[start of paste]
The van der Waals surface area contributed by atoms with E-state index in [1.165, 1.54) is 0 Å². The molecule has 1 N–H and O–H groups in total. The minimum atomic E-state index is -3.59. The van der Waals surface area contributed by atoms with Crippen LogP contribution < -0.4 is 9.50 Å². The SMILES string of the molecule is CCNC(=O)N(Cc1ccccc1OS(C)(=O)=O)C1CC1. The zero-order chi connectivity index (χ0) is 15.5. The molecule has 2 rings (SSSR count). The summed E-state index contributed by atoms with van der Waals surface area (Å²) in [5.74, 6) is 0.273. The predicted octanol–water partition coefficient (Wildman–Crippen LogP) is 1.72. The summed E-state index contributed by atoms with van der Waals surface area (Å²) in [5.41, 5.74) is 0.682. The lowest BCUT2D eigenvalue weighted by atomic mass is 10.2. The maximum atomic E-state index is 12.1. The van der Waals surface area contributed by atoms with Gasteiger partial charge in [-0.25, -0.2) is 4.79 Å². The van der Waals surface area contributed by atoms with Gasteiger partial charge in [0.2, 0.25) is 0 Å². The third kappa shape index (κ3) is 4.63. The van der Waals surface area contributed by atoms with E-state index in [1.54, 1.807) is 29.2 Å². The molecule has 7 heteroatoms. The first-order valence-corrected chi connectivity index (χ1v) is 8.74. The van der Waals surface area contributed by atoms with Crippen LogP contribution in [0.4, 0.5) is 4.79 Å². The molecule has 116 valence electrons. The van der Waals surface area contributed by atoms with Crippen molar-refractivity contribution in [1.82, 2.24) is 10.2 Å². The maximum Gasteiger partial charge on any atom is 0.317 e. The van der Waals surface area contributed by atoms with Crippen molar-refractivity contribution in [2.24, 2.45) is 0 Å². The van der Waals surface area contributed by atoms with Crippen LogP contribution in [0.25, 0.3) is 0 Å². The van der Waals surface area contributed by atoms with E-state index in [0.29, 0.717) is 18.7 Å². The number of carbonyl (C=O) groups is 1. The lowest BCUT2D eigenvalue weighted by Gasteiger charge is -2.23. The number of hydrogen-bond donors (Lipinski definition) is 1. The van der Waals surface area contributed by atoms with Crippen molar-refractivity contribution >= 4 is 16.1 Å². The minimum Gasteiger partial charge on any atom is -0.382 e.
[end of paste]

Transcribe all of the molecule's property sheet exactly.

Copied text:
The van der Waals surface area contributed by atoms with E-state index in [1.165, 1.54) is 0 Å². The molecule has 1 N–H and O–H groups in total. The minimum atomic E-state index is -3.59. The van der Waals surface area contributed by atoms with Crippen LogP contribution < -0.4 is 9.50 Å². The SMILES string of the molecule is CCNC(=O)N(Cc1ccccc1OS(C)(=O)=O)C1CC1. The zero-order chi connectivity index (χ0) is 15.5. The molecule has 2 rings (SSSR count). The summed E-state index contributed by atoms with van der Waals surface area (Å²) in [5.74, 6) is 0.273. The predicted octanol–water partition coefficient (Wildman–Crippen LogP) is 1.72. The summed E-state index contributed by atoms with van der Waals surface area (Å²) in [5.41, 5.74) is 0.682. The lowest BCUT2D eigenvalue weighted by atomic mass is 10.2. The maximum atomic E-state index is 12.1. The van der Waals surface area contributed by atoms with Gasteiger partial charge in [-0.25, -0.2) is 4.79 Å². The van der Waals surface area contributed by atoms with Gasteiger partial charge in [0.2, 0.25) is 0 Å². The third kappa shape index (κ3) is 4.63. The van der Waals surface area contributed by atoms with E-state index in [1.54, 1.807) is 29.2 Å². The molecule has 7 heteroatoms. The first-order valence-corrected chi connectivity index (χ1v) is 8.74. The van der Waals surface area contributed by atoms with Crippen LogP contribution in [0.4, 0.5) is 4.79 Å². The molecule has 116 valence electrons. The van der Waals surface area contributed by atoms with Crippen molar-refractivity contribution in [1.82, 2.24) is 10.2 Å². The maximum Gasteiger partial charge on any atom is 0.317 e. The van der Waals surface area contributed by atoms with Crippen molar-refractivity contribution in [2.24, 2.45) is 0 Å². The van der Waals surface area contributed by atoms with Crippen LogP contribution in [0.25, 0.3) is 0 Å². The van der Waals surface area contributed by atoms with E-state index in [0.29, 0.717) is 18.7 Å². The number of carbonyl (C=O) groups is 1. The lowest BCUT2D eigenvalue weighted by Gasteiger charge is -2.23. The number of hydrogen-bond donors (Lipinski definition) is 1. The van der Waals surface area contributed by atoms with Crippen molar-refractivity contribution >= 4 is 16.1 Å². The minimum Gasteiger partial charge on any atom is -0.382 e.